More to the point, these services comprise the overwhelming majority of our national jet fighter capability so many in Congress are advocating the production of a second engine. That would be the F136, produced jointly by General Electric and Rolls Royce.
The issue centers on fleet reliability and comes down to an easy and obvious question: Is it prudent for 80-90% of the U.S. Air Force, Navy and Marine Corp’s fighter jet fleet to be dependent on a single engine from a sole-source provider? The answer is no.
If mechanical flaws or difficulties occur, or if that sole-source provider suffers an industrial accident, a labor dispute or terrorist attack, the entire fighter fleet could be grounded.
The Government Accountability Office (GAO) laid it out in starker terms, noting, “Because the JSF is expected to be the primary fighter aircraft in the U.S. inventory, and Pratt & Whitney will also be the sole-source provider of F119 engines for the F-22A aircraft, DOD is faced with the potential scenario where almost the entire fleet could be dependent on similar engine cores, produced by the same contractor in a sole-source environment.”
Despite the strategic risks noted by the GAO, the GE/Rolls Royce engine has been batted about in Congress like a ping pong ball. As Defense Industry Daily noted some years ago, “The Pentagon attempted to remove Fiscal Year 2007 funding from the F-35 Lightning II’s second engine option, the GE/Rolls Royce F136.” But eliminating that funding wasn’t so neat and tidy, and the newspaper further reported, “Many in the U.S. Congress, meanwhile, were openly skeptical of handing Pratt & Whitney’s F135 engine the keys to the entire F-35 fleet.”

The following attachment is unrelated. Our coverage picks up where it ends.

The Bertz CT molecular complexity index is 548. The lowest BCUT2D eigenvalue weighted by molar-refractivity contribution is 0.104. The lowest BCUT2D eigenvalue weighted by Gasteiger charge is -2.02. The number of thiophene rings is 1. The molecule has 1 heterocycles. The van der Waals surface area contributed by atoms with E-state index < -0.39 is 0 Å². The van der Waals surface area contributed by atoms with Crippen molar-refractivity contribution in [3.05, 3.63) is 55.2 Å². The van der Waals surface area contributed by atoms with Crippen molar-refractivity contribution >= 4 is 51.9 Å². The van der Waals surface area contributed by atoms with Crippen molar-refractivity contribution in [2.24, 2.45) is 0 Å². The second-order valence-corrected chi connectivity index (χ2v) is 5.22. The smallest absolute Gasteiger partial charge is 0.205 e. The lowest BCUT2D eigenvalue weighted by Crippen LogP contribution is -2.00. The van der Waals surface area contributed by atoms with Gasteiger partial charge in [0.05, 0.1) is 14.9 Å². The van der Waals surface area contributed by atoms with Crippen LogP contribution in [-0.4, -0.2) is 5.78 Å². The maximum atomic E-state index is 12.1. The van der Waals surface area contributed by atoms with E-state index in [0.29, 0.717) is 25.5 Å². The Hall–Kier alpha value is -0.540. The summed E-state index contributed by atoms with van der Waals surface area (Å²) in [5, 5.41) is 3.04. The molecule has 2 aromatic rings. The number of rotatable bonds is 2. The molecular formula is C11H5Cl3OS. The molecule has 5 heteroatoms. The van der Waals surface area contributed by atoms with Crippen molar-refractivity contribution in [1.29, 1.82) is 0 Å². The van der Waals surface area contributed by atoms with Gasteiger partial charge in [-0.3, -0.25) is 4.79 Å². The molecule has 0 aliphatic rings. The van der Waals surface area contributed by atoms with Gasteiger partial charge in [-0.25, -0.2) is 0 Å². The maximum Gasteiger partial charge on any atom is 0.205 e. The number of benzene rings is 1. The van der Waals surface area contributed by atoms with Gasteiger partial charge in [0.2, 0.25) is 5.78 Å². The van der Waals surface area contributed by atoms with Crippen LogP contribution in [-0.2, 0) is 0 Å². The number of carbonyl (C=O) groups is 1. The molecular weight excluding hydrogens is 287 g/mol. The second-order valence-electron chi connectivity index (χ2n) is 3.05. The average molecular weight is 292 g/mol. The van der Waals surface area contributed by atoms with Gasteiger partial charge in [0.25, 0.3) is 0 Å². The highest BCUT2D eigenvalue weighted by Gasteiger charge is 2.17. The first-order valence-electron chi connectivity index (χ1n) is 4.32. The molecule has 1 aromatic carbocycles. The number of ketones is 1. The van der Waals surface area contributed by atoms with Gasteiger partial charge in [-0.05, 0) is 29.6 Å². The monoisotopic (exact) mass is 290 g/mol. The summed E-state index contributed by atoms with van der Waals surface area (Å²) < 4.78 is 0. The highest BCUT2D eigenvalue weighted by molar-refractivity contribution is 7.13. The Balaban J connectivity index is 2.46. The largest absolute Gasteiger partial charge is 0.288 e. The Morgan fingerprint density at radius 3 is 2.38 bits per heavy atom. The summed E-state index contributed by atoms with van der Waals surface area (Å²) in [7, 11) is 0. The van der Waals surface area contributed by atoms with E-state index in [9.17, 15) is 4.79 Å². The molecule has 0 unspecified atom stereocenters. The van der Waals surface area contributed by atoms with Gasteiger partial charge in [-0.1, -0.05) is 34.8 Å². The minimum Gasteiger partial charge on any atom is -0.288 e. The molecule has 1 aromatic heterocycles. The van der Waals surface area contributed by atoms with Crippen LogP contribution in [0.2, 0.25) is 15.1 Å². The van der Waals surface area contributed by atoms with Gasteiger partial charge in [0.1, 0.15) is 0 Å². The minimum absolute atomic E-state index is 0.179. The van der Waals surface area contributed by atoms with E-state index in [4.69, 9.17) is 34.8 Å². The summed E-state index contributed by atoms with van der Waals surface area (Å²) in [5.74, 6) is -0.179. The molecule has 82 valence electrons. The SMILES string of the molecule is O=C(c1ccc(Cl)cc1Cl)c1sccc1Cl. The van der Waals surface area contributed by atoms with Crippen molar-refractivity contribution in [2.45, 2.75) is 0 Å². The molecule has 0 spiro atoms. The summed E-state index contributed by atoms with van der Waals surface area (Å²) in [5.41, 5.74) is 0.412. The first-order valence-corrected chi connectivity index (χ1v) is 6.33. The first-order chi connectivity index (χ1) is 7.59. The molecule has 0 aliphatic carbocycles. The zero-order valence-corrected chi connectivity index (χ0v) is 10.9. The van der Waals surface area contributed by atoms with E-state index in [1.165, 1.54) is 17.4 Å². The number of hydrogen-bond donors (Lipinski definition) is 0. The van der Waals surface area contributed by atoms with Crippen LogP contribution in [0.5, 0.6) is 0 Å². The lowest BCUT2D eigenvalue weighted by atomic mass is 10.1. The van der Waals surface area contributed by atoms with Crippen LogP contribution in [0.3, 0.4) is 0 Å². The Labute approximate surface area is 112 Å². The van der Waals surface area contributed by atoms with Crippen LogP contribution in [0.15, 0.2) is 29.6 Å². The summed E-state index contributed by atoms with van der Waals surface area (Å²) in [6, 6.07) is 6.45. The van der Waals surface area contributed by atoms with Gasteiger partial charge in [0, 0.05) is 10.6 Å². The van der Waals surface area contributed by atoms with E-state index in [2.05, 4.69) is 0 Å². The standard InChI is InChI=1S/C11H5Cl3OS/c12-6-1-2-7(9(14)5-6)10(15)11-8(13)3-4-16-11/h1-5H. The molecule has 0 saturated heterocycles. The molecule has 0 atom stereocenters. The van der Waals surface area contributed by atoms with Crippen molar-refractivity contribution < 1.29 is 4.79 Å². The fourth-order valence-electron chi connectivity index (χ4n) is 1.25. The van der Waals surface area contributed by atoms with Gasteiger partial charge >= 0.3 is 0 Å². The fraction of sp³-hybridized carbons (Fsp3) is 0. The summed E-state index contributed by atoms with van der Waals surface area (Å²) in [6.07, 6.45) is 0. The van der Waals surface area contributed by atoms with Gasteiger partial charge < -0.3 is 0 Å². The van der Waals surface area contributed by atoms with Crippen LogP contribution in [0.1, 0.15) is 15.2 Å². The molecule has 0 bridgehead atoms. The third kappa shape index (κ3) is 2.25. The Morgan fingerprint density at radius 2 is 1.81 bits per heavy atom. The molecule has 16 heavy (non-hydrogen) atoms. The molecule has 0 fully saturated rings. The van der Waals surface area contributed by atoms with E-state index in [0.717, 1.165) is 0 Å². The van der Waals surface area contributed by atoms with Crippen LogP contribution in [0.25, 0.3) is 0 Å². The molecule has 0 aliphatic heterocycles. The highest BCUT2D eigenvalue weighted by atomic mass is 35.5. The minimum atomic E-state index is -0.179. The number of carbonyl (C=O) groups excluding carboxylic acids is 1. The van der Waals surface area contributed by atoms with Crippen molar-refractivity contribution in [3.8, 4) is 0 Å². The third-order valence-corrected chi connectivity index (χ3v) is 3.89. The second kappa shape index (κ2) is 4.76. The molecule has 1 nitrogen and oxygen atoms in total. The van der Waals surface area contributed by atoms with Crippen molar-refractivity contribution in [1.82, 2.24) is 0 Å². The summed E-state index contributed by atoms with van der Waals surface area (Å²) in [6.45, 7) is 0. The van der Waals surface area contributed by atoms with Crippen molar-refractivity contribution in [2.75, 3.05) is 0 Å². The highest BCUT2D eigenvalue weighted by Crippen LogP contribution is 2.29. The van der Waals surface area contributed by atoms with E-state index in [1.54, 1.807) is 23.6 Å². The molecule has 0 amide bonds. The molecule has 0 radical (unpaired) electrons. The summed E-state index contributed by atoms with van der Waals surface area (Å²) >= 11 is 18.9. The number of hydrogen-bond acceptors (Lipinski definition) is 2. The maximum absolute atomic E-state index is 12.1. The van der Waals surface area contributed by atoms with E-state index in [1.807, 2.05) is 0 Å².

F136 funding was re-inserted and development continued on schedule until the FY 2008 budget came around and the Pentagon again tried to remove funding. Congress disagreed and, supported by the GAO’s estimate of $20 billion of tax savings over the life of the program with both the F135 and the F136 engines, again reinstated funding.
Production on the F-35 is increasing but testing is not expected to be complete before 2014 and the engine issue remains unresolved. The Obama Administration now considers avoiding the risk of a systemic sole-source engine failure as a luxury and seems willing to back up that position.
Secretary of Defense Robert Gates has reportedly urged President Obama to veto the 2011 defense authorization bill if the final version includes any money for the GE/Rolls Royce engine.
I cite this to alert you to the irrationality that is driving decisions affecting our most vital national defense capabilities. When a Secretary of Defense proposes a veto of an entire defense authorization over an additional engine for the next generation of fighter jets we’re witnessing something that’s not just absurd; it’s reckless.
The notion that we can’t afford a second F-35 engine is not true. What we cannot afford is to permit our jet fighter fleet and our air transport fleet be put at an indefensible risk when the fate of the nation rests upon both.
© Alan Caruba, 2010